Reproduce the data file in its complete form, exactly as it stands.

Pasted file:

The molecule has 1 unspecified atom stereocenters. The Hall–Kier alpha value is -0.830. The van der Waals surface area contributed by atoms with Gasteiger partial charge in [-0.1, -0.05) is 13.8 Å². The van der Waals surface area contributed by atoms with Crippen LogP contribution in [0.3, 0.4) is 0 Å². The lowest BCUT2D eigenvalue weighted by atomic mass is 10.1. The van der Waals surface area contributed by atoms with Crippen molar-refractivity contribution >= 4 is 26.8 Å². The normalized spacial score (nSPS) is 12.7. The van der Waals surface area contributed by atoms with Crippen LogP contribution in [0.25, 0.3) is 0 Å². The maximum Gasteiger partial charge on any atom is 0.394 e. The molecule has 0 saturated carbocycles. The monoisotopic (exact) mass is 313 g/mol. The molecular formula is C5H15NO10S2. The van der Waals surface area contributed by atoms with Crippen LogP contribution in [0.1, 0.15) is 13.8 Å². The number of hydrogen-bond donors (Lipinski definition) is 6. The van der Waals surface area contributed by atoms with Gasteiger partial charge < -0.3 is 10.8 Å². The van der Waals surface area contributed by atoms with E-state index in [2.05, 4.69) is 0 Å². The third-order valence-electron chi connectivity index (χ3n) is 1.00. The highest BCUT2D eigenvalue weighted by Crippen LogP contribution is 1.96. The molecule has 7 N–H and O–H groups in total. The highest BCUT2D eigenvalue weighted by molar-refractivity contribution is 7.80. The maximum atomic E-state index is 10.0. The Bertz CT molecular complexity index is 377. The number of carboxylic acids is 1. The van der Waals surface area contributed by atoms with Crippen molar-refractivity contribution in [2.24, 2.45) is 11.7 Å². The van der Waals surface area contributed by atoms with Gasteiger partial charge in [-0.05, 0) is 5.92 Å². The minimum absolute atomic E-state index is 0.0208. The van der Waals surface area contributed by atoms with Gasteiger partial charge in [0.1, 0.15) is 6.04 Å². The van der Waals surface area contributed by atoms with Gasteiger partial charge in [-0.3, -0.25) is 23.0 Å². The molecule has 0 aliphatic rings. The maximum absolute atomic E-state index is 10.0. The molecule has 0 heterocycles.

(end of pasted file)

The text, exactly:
The molecule has 1 unspecified atom stereocenters. The Hall–Kier alpha value is -0.830. The van der Waals surface area contributed by atoms with Gasteiger partial charge in [-0.1, -0.05) is 13.8 Å². The van der Waals surface area contributed by atoms with Crippen LogP contribution in [0.3, 0.4) is 0 Å². The lowest BCUT2D eigenvalue weighted by atomic mass is 10.1. The van der Waals surface area contributed by atoms with Crippen molar-refractivity contribution >= 4 is 26.8 Å². The normalized spacial score (nSPS) is 12.7. The van der Waals surface area contributed by atoms with Crippen LogP contribution in [0.25, 0.3) is 0 Å². The maximum Gasteiger partial charge on any atom is 0.394 e. The molecule has 0 saturated carbocycles. The monoisotopic (exact) mass is 313 g/mol. The molecular formula is C5H15NO10S2. The van der Waals surface area contributed by atoms with Crippen LogP contribution in [0.1, 0.15) is 13.8 Å². The number of hydrogen-bond donors (Lipinski definition) is 6. The van der Waals surface area contributed by atoms with Gasteiger partial charge < -0.3 is 10.8 Å². The van der Waals surface area contributed by atoms with E-state index in [2.05, 4.69) is 0 Å². The third-order valence-electron chi connectivity index (χ3n) is 1.00. The highest BCUT2D eigenvalue weighted by Crippen LogP contribution is 1.96. The molecule has 7 N–H and O–H groups in total. The highest BCUT2D eigenvalue weighted by molar-refractivity contribution is 7.80. The maximum atomic E-state index is 10.0. The Bertz CT molecular complexity index is 377. The number of carboxylic acids is 1. The van der Waals surface area contributed by atoms with Crippen molar-refractivity contribution in [2.24, 2.45) is 11.7 Å². The van der Waals surface area contributed by atoms with Gasteiger partial charge in [-0.05, 0) is 5.92 Å². The minimum absolute atomic E-state index is 0.0208. The van der Waals surface area contributed by atoms with Gasteiger partial charge in [0.1, 0.15) is 6.04 Å². The van der Waals surface area contributed by atoms with Gasteiger partial charge in [-0.3, -0.25) is 23.0 Å². The molecule has 0 aliphatic rings. The maximum absolute atomic E-state index is 10.0. The molecule has 0 heterocycles.